Limited IRB Review: Are You Prepared for January 21st?

On January 21, 2019, most federally funded research will need to follow the 2018 Requirements of the Common Rule (“Revised Rule”), while research funded by the Department of Justice will need to follow the Pre-2018 Requirements of the Common Rule (“Original Rule”). Except for Department of Justice Research, research approved before January 21, 2019 can follow either the Original Rule or the Revised Rule. (I prefer using the terms “Original Rule” and “Revised Rule” because it gets confusing when, due a series of delays, the 2018 Requirements went into effect in 2019.)

An important difference between the Original and Revised Rules is the exempt categories of research and the introduction of a process called “limited IRB review.” In order to understand “limited IRB review” it is important to understand the structure of many regulations and the motivations behind the Advanced Notice of Propose Rule Making (ANPRM) and the Notice of Proposed Rule Making (NPRM).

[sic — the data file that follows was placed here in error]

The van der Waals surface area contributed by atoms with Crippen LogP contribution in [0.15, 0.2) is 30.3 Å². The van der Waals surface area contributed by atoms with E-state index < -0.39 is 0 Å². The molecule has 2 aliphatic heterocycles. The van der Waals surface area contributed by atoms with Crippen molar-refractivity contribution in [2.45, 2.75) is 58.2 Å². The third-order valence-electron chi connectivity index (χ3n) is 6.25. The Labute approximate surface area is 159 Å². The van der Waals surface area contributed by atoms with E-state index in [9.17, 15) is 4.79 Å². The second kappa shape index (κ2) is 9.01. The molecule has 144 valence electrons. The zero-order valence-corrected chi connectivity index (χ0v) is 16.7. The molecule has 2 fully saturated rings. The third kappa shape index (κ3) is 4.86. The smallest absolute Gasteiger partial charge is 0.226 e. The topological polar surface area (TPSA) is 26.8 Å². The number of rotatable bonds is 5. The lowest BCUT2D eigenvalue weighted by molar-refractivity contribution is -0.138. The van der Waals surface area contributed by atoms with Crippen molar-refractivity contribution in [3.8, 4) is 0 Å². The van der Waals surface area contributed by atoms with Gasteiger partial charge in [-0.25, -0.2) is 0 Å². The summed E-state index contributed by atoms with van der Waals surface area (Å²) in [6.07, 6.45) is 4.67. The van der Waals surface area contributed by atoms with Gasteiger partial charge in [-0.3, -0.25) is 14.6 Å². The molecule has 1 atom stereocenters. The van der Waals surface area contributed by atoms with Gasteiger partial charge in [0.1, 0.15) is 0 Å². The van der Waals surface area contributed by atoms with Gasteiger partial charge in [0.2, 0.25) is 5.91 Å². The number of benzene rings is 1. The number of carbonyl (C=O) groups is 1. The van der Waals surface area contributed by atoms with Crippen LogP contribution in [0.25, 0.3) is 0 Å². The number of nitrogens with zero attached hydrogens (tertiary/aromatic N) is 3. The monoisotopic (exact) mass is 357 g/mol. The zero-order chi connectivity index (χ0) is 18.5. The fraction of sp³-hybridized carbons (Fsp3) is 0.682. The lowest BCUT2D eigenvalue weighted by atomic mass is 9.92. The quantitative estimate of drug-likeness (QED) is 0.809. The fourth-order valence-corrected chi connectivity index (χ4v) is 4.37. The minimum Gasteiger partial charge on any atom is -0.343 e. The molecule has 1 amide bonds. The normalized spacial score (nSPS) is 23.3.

Most regulations discuss their “applicability” that answers the question, “What do these regulations regulate?” Section 101 of both the Original Rule and the Revised Rule, titled “To what does this policy apply?” define the applicability of the regulations. They both essentially cover all research involving human subjects conducted, supported, or otherwise subject to regulation by a federal department or agency. Although the definitions of “research” and “human subject” have changed, the changes largely codify the Office of Human Research Protection’s (OHRP) historical interpretation of those terms in the Original Rule.